THE HAGUE (Reuters) - Ivory Coast’s former president Laurent Gbagbo will appear before the International Criminal Court within days to face charges of crimes against humanity, including murder and rape, the first former head of state to be tried by the ICC since its inception in 2002.
Gbagbo, 66, was arrested and flown overnight from Ivory Coast to the Netherlands, where he was transferred to a detention centre in The Hague.
About 3,000 people were killed and more than a million displaced in a four-month civil war in Ivory Coast after Gbagbo refused to cede power to Alassane Ouattara in last year’s election.
The court charged Gbagbo with individual criminal responsibility, as indirect co-perpetrator, for four counts of crimes against humanity — murder, rape and other forms of sexual violence, persecution, and other inhuman acts.
He is likely to be joined by other high-level suspects from both sides of the conflict, the ICC prosecutor said.
“This is a warning to everyone who commits crimes (in order to)retain power. If you commit atrocities to retain power, you will face justice,” prosecutor Luis Moreno-Ocampo said.
“We have evidence that the violence did not happen by chance: widespread and systematic attacks against civilians perceived as supporting the other candidate were the result of a deliberate policy,” he said, adding that both parties in the conflict allegedly committed crimes.
Gbagbo’s detention was welcomed by human rights groups, but could prove divisive in Ivory Coast, the world’s biggest cocoa producer, and trigger unrest among his supporters.
The timing of his transfer is sensitive. Ivory Coast is due to hold a parliamentary election on December 11 which Gbagbo’s FPI party is boycotting in protest at the treatment of its top officials arrested in connection with the conflict.
His sudden arrest may also serve as a reminder to politicians in Democratic Republic of Congo where the results of Monday’s election are being challenged. Moreno-Ocampo told Congolese politicians earlier this month to avoid electoral violence or risk facing the court.
Gbagbo will make an initial appearance in court within a few days. His aides have branded the action “victor’s justice,” saying it highlights the international community’s bias towards former IMF executive Ouattara, who came to power after French soldiers helped him oust Gbagbo.
“This is a criminal court, an international court that is manipulated, which serves the interests of the big powers, France in particular, which has scores to settle with African leaders,” Gbagbo aide Toussaint Alain told Reuters.
Alain warned that Gbagbo’s detention in The Hague would create “resentment, rancour” back in Ivory Coast.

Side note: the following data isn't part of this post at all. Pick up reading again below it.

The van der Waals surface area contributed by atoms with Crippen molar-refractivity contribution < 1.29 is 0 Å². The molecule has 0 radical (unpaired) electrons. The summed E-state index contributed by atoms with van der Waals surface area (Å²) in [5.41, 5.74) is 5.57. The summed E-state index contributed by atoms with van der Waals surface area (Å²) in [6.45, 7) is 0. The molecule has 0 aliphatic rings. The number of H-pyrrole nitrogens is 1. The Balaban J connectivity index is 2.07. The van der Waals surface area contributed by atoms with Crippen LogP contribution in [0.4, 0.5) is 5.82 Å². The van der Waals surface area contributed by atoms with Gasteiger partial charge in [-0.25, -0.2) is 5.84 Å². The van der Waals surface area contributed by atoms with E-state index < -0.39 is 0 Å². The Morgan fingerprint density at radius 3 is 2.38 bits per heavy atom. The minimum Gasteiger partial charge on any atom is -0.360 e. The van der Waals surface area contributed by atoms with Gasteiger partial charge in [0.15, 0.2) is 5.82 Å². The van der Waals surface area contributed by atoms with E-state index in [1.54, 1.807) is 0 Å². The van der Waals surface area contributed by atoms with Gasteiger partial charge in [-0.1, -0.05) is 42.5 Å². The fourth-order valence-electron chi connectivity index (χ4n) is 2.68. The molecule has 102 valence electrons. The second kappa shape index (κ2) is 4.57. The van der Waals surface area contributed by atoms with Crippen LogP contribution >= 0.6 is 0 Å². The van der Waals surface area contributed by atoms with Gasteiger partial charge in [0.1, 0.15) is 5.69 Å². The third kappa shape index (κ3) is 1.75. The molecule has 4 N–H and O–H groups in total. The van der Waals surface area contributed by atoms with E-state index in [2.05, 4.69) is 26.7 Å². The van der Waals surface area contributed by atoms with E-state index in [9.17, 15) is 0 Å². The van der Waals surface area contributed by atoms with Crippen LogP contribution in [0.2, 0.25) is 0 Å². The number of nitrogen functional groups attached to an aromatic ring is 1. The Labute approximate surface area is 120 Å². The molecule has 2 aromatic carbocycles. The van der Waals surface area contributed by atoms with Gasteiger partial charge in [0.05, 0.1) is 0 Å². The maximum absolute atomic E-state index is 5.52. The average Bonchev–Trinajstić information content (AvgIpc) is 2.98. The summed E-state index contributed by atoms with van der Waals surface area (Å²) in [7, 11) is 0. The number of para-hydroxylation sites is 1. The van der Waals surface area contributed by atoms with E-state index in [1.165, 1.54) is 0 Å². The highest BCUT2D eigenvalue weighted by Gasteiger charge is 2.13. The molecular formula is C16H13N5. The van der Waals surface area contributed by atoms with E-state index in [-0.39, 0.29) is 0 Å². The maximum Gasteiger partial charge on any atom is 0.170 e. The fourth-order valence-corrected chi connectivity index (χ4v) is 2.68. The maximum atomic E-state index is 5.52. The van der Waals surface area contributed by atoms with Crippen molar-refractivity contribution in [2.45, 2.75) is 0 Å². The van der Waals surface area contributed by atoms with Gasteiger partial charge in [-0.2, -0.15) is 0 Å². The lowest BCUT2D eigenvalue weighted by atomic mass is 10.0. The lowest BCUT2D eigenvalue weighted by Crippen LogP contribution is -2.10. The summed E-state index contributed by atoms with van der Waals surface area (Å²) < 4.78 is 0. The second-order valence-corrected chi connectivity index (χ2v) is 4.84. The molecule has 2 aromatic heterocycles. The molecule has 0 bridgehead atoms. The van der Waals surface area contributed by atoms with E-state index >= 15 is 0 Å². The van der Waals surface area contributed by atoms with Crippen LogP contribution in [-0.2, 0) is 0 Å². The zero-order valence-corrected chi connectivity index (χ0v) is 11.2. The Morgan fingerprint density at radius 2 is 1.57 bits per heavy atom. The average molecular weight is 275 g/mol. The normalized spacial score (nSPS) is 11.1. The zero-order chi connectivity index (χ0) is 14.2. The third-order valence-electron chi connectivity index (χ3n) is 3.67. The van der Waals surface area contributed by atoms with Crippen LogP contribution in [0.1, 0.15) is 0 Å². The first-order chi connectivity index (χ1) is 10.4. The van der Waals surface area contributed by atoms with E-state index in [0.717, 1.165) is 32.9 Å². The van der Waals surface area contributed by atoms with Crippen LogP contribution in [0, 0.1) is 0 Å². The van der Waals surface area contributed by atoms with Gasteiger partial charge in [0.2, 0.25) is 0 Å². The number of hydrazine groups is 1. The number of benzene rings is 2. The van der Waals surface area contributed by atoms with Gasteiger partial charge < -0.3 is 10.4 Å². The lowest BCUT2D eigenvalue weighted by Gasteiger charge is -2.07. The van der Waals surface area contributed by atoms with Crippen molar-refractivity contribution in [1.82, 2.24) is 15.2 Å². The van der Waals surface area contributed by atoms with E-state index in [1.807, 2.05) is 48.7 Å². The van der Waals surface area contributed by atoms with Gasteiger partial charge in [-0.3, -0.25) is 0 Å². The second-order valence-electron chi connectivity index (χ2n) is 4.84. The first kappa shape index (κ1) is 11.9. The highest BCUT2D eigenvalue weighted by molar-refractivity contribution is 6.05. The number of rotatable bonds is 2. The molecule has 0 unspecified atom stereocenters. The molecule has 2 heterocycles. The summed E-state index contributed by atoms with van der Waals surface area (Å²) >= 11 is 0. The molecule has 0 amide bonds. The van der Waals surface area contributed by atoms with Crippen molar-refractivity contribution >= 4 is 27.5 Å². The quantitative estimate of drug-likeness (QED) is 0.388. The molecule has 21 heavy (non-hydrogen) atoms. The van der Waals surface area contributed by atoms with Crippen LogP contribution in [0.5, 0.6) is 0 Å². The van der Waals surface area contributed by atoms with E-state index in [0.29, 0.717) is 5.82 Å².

Gbagbo’s lawyer, Emmanuel Altit, said the former president was tricked into believing on Tuesday that he was to appear before an Ivorian court on charges related to economic issues.
“The arrest is illegal, the detention arbitrary and the transfer ... is itself also completely illegal,” said Altit.
Gbagbo’s arrest marks a breakthrough for the ICC prosecutor, as up to now some of his top targets have eluded him.
Libya’s Muammar Gaddafi was captured and killed, his son Saif al-Islam seems likely to be tried in Libya, while Sudan’s President Omar al-Bashir, wanted on charges of orchestrating genocide in Darfur, has travelled freely to countries including ICC members Malawi, Chad, Kenya and Djibouti.
In Gbagbo’s case, the ICC and Ivory Coast authorities tried to keep his arrest and transfer to The Hague secret for fear it could be derailed. The arrest warrant was issued under seal, to ensure it was kept under wraps until the last minute.
Gbagbo was taken by helicopter on Tuesday from remote Korhogo in northern Ivory Coast, where he had been under house arrest since his capture, and put on a plane to Rotterdam. A convoy of police vans drove him to The Hague on Wednesday.
His trial is likely to prove as divisive as his election loss — almost half of Ivorians voted for him.
The militiamen who backed Gbagbo during the dispute have largely fled, been disarmed or are in hiding, but popular anger, especially in Gbagbo’s homeland in the west, could easily flare.
Results certified by the United Nations showed Ouattara won the election by a near 8-point margin, but his rival refused to concede and cracked down on suspected Ouattara supporters.
So far, none of Ouattara’s top officials have been arrested for alleged crimes during the conflict.
On the streets of Abidjan, some expressed surprise at Gbagbo’s sudden transfer to The Hague.
“Why couldn’t they try him here, instead of sending him abroad?” said Patrice Ehouma, 36, a trader, taking shelter under a palm tree from a tropical rainstorm.
Henri Irie, a retired civil servant said it was right for Gbagbo to be tried in The Hague. “Now he will learn to accept defeat. Now, because of him, the country is poorer than ever, no one has work or enough to eat,” he said.
Additional reporting by Tim Cocks and Alain Amontchi in Abidjan, Mark John in Dakar, and Alexandra Sage in Paris; Writing by Sara Webb; Editing by Rosalind Russell